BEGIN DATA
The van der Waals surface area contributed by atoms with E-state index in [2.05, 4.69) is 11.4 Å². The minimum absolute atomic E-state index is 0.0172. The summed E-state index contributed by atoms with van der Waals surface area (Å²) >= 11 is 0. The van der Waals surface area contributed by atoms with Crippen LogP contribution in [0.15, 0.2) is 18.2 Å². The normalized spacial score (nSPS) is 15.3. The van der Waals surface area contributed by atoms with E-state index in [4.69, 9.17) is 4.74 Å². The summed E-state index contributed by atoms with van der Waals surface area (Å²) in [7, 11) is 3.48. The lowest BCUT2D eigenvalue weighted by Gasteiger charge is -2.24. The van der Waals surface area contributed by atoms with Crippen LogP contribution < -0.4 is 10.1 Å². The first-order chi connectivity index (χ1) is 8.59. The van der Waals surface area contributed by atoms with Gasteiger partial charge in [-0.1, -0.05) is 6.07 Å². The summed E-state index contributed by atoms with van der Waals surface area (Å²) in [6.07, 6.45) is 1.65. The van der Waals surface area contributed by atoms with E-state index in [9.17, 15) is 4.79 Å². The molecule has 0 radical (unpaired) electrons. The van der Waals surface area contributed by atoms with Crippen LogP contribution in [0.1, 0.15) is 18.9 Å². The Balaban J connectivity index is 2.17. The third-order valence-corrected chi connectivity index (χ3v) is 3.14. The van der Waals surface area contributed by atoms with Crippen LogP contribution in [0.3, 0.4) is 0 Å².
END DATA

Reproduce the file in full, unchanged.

The van der Waals surface area contributed by atoms with E-state index in [2.05, 4.69) is 11.4 Å². The minimum absolute atomic E-state index is 0.0172. The summed E-state index contributed by atoms with van der Waals surface area (Å²) >= 11 is 0. The van der Waals surface area contributed by atoms with Crippen LogP contribution in [0.15, 0.2) is 18.2 Å². The normalized spacial score (nSPS) is 15.3. The van der Waals surface area contributed by atoms with E-state index in [4.69, 9.17) is 4.74 Å². The summed E-state index contributed by atoms with van der Waals surface area (Å²) in [7, 11) is 3.48. The lowest BCUT2D eigenvalue weighted by Gasteiger charge is -2.24. The van der Waals surface area contributed by atoms with Crippen LogP contribution < -0.4 is 10.1 Å². The first-order chi connectivity index (χ1) is 8.59. The van der Waals surface area contributed by atoms with Gasteiger partial charge in [-0.1, -0.05) is 6.07 Å². The summed E-state index contributed by atoms with van der Waals surface area (Å²) in [6.07, 6.45) is 1.65. The van der Waals surface area contributed by atoms with E-state index in [9.17, 15) is 4.79 Å². The molecule has 0 radical (unpaired) electrons. The van der Waals surface area contributed by atoms with Crippen LogP contribution in [0.1, 0.15) is 18.9 Å². The Balaban J connectivity index is 2.17. The third-order valence-corrected chi connectivity index (χ3v) is 3.14. The van der Waals surface area contributed by atoms with Crippen LogP contribution in [0.3, 0.4) is 0 Å².